momentum for progressive change.

    This special issues amplifies the discussions that grew out of ?The Space
    of Struggle: A Mini-Conference on Radical Planning
    <>,? a pre-conference to the
    annual Association of Collegiate Schools of Planning (ACSP) Conference in
    November 2016 (Portland, OR), organized by urban planning graduate students
    from around the US. We believe radical planning plays a crucial role in
    creating spaces of struggle but equally solicit submissions from outside
    urban planning to open up pathways beyond exclusionary developments.

    The developments taking place since the inauguration of Donald Trump?s
    administration in the US require rapid and assertive intellectual
    engagement. The rise of Trump illustrates a unique moment when
    exclusionary, anti-labor politicians give the neoliberal system a ?face?
    that can serve to unify activists, policy actors, and intellectuals behind
    concrete goals. This is a global issue and we strongly encourage
    submissions that engage with the international context of the overlap
    between far-right politics and neoliberalism. CPJ is particularly
    interested in papers that address the following themes:


      Historical systems and practices reproducing/spatializing inequality,

      Gentrification, displacement, evictions, exclusion, housing, redlining,

      Labor, precariat, bodies, biopower, reproduction, informality

      Domination, depoliticization, neoliberalism, financialization, austerity

      Social movements, insurgency, collaboration/alliances across
      communities, activists, professionals and academics

      Radical planning, community action research, policy, law, the state

      Anarchist, socialist, feminist and queer planning

      Sanctuary cities, commons, occupy, dissensus, democracy, agonistic

      Race, Black Lives Matters, color-blindness, white supremacy

      Environmental justice, political ecology, natures

    APRIL 30, 2017.*

    CRITICAL PLANNING JOURNAL is a peer-review journal founded and run by
    graduate students at the University of California, Los Angeles, and housed
    within the Department of Urban Planning. Please, consult the guidelines for
    authors <> for more
    detail on how to submit to the journal.
  • Inside | Outside: Trading between Art and Architecture

    Ghent | Dates: 04 – 06 May, 2017
    The conference Inside | Outside: Trading between Art and Architecture is the inaugural event of the ‘Is Architecture Art?’ research project, and will be held at KASK / School of Arts, Louis Pasteurlaan 2, 9000 Ghent, between 4-6 May 2017.

    If you are interested in attending the conference, please click here to register.

    Artist Sarah Oppenheimer (US) and architect John Körmeling (NL) will deliver the keynote presentations. There will also be paper presentations from academics from Europe, the United States and Australia, each focusing on concrete cases of the reciprocal trade between art and architecture. More details and a complete list of speakers is below:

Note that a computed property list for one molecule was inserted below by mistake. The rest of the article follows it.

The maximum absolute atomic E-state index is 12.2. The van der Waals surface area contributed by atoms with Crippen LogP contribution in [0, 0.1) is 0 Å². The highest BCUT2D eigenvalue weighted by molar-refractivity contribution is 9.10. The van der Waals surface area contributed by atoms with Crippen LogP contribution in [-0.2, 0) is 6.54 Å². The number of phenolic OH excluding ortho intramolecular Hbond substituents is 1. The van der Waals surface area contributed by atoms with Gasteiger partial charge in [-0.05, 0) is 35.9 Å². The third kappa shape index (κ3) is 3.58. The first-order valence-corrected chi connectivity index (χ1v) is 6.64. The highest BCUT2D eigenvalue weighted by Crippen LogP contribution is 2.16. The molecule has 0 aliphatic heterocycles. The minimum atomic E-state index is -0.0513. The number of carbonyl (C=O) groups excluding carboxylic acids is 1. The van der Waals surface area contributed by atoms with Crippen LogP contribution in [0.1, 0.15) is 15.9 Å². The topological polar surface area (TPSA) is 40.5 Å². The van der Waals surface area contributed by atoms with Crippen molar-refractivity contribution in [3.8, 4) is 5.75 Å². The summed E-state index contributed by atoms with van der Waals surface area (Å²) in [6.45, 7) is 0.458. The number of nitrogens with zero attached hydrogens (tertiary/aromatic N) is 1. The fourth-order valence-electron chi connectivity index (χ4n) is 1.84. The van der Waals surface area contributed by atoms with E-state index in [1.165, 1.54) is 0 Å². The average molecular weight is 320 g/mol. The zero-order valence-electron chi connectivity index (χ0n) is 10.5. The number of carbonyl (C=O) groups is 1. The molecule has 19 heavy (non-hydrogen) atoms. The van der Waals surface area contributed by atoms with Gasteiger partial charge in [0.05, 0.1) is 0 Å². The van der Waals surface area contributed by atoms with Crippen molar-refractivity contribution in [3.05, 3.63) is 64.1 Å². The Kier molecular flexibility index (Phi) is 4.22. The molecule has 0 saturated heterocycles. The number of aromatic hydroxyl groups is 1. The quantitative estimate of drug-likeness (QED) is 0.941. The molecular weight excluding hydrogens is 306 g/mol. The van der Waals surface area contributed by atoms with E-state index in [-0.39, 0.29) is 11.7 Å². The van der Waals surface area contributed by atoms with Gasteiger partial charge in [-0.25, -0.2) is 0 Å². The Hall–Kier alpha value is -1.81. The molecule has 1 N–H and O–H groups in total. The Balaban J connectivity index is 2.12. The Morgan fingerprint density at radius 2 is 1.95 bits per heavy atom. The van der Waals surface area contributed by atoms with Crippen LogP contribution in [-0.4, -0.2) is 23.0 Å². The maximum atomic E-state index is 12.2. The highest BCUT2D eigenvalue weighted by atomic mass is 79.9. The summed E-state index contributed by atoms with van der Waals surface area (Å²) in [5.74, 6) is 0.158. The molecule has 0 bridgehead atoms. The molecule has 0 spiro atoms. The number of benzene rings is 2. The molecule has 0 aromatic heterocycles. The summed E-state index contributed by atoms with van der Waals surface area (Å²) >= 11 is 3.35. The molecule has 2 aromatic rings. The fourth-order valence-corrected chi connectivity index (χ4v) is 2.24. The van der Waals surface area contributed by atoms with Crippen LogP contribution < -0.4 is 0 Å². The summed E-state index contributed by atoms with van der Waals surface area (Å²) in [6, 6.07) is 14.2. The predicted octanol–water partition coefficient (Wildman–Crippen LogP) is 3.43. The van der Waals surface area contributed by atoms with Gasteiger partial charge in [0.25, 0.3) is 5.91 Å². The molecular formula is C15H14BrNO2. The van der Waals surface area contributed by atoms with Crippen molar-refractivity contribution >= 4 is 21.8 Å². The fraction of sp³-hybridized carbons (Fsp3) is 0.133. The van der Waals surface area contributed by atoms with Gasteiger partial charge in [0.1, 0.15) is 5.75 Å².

Since the 1960s, art and architecture have experienced a radical and reciprocal trade: while artists have simulated ‘architectural’ means such as plans and models, built actual structures outside art institutions, or intervened directly into urban and public spaces, architects have evoked ‘artistic’ strategies such as sculptural objects and installations, inside art institutions, in exhibitions, biennales and art events. At the same time, art institutes themselves have combined both activities in an interdisciplinary, hybrid field, playing with the conditional differences between the literal and institutional boundaries of inside and out.

    Expanding one’s practice was not only a matter of repudiating and transgressing the disciplinary limits and medium-related dogmas of modernism, however. It was also a question of choosing and evaluating instruments. After all, when “there’s only art” (Burgin) or when “everything is architecture” (Hollein), the methods and concepts of cultural practice, as well as the status of disciplinary objects, are up for grabs.

    The conference Inside | Outside will focus on specific examples or ‘cases’ of the two-way directions of transaction: artists adopting architectural means on the one hand, and architects adopting artistic strategies on the other. In particular, it will study both historical and contemporary examples of the transposition of means and strategies from architecture to art, and vice versa, up to the point where their status, meaning or function is dislodged and transformed.

    The conference Inside | Outside wants to investigate the potential openings and possible deadlocks of such exchanges, both in terms of the means and strategies they displace and the context in which they happen—that is, inside or outside institutional spaces and venues. In this sense, the interest lies less in how means and strategies mobilize disciplines than the other way around.

    Each speaker is invited to discuss a singular project that exemplifies the reciprocal trade between art and architecture. Papers will address iterations of the current phenomenon of art institutions commissioning architects to produce temporary, largely function-less pavilions and installations; the exhibition of architecture; collaborations between artists and architects; and the use of architecture as a medium or subject by artists.


    Keynote Lecture: 4 May, 2017
    Sarah Oppenheimer, Artist, New York (US)

    Keynote Lecture: 5 May, 2017
    John Körmeling, Architect, Eindhoven (NL)

    Paper presentations 05-06 May 2017